Congressman Chris Gibson makes no bones about the fact that he’s strongly considering running for New York Governor. In an interview with Susan Arbetter on her Capitol Pressroom radio show, where he said that New York needs leadership by example, Arbetter asked him “Is that governor you?” Gibson answered, “I’m looking at that…” He went on to make a case for himself.
He also seems to be making a political case for himself as governor when he says, regarding the Iran nuclear deal, “…I will vote AGAINST the agreement…” He cites numbers saying that 55 percent of respondents to a poll on his own Facebook page agree with his opposition to the deal. But wait…that’s his own Facebook page. It’s hardly an indicator of the way his district feels on the question. You could surmise that 55 percent agreeing with him on his own page is a pretty slight endorsement. After all, most people tuning in to your page, tend to “like” it.
His arguments are inconsistent. “I think we should keep the pressure on. Those sanctions have made a difference. The reason why Iran wants to make a deal is because the sanctions have worked…” he told Arbetter.
Yes, they have worked and brought about a deal. That was the whole point, right? Writing in the Atlantic, dated August 4, Graham Allison, director of the Belfer Center for Science and International Affairs at the Harvard Kennedy School, says “Before negotiations halted its nuclear advance, Iran had marched relentlessly down the field from 10 years away from a bomb to two months from that goal line…In the absence of this agreement, the most likely outcome would be that the parties resume doing what they were doing before the freeze began: Iran installing more centrifuges, accumulating a larger stockpile of bomb-usable material, shrinking the time required to build a bomb; the U.S. resuming an effort to impose more severe sanctions on Iran.”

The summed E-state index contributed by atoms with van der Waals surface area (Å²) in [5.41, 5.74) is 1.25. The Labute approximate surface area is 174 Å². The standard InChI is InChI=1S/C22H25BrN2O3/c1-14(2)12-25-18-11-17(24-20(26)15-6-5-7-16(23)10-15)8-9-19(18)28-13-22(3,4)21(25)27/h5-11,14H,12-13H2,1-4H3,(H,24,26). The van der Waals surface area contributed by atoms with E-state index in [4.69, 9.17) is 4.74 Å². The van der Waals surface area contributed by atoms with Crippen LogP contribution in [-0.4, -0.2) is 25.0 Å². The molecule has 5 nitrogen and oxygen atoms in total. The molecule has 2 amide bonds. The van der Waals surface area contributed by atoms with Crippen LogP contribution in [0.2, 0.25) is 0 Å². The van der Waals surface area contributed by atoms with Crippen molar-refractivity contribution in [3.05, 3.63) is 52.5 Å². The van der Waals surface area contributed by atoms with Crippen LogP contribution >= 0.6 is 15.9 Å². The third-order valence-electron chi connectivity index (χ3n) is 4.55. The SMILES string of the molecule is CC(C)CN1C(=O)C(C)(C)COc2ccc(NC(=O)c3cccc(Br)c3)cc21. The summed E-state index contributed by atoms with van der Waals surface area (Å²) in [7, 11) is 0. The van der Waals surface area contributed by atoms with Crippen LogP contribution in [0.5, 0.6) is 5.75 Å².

Gibson said, “We all want to make sure this is solved peacefully…We all want to keep talking and have a negotiated settlement. This just isn’t it.”
Allison, in the Atlantic, counters, “At this point, a ‘better deal’ is an illusion. One can always imagine a better deal. But if the U.S. Congress rejects this agreement and proposes sending Secretary of State John Kerry back to the negotiating table, Kerry will most likely find no one else there. Partners who have negotiated and compromised over 20 months to achieve this accord will conclude that the U.S. government is incapable of making agreements.”
Gibson is worried about “How Israel is responding to this. Not just Netanyahu, but the leader of the opposition…” He says it will create “instability because of how it looks in Israel to both the left and the right…”
That would be a position taken by someone running for statewide office in New York State, courting the state’s considerable Jewish vote and the campaign contributions that come with it. The issue has got Senator Schumer all in a twist, and Gibson thinks he, too, will come out against the agreement.
The deal does what it is supposed to do, what the President said he would do…keeps Iran from obtaining a nuclear weapon.
What’s odd is that it appears that the position the usually thoughtful Gibson is taking is out of character for him, politically motivated, and dubiously supported by his constituents. He offers no alternative other than the status quo, which has us continually on the brink of avoidable armed conflict, the type of which he says his combat tours in the Middle East have stood him in opposition. It appears easy for him to take this position. His party wants him to. The likelihood of an Obama veto of a congressional thumbs down should allow the deal to go through, so he stands little chance of scuttling the deal.
But taking a chance on peace is where, based on his words since he’s been representing us for the last three years, we’d expect to see him, and we’re sorry we don’t.
See https://www.theatlantic.com/, 9 Reasons to Support the Iran Deal by Graham Allison for what we find to be a particularly well reasoned article